Sedum, a large genus of plants, is commonly known as stonecrop because it often grows among stones. The word “sedum” originates from the Latin word sedo meaning ‘to sit’. This probably refers to their use as ground covers and the way they sit on rocks. There are about 400 different species of sedum — many cultivars in a great variety of heights, colors, and shapes. At Coppertop, we have a few sedum near the waterfall and rock garden. Sedum are succulents, which have become almost too fashionable lately. All succulents have water-storing leaves. One of the benefits of their popularity, though, are beautiful new cultivars.
This used to be called sedum:
As a genus grows, sometimes plants are divided into new categories by horticulturalists or taxonomists. This makes me, the average home gardener, very confused. Sedum underwent this reclassification a number of years ago because of its size. So border stonecrops are no longer sedum but are instead officially Hylotelephium. Read more here: http://davesgarden.com/guides/articles/view/2619/. All this is pretty confusing, so I’ll just stick with calling all the plants in my photos stonecrops!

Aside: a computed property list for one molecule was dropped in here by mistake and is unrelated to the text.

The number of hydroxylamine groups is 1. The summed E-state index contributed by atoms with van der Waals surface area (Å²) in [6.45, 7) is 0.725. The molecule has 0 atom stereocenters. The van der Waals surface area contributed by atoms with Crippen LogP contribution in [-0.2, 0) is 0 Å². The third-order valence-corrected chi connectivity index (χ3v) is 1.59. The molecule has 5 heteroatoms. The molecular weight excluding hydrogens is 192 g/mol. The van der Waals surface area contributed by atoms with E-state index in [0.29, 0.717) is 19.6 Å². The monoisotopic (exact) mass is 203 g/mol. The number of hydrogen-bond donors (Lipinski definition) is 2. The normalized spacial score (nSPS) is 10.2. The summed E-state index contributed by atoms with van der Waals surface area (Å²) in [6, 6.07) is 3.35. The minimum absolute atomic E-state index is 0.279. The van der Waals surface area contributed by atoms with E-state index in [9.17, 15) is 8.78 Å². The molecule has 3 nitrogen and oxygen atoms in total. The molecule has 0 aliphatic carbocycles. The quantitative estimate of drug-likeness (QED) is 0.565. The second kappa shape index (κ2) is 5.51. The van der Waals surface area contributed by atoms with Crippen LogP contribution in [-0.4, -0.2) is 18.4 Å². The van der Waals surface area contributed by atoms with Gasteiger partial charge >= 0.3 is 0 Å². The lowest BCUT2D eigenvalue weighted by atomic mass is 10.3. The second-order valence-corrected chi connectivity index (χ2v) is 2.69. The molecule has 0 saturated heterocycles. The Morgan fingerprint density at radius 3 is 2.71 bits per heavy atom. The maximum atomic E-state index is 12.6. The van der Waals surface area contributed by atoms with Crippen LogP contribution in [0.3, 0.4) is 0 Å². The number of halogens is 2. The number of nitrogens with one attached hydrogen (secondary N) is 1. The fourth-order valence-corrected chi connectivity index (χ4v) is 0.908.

Borders all over Coppertop feature beautiful stonecrops at this time of year. I think of these as shining stars of the late summer/early fall perennials because of their faithfulness and durability. I grew some of these (when they were still called sedum) back in Norfolk in neglected soil along our driveway, and they returned each year.
I added stonecrops to some of my deck planters a few months ago, and they have thrived. These are not picky plants and do well in any soil.
I potted a couple of lovely stonecrops with smoky purple leaves that feature cream colored flowers. These did not come with identifying tags. I love the contrast they offer.
In early October 2013, when we first toured Coppertop, I took photos of some of the borders; these have me looking forward to the stonecrops changing to a deep purple in just a few weeks.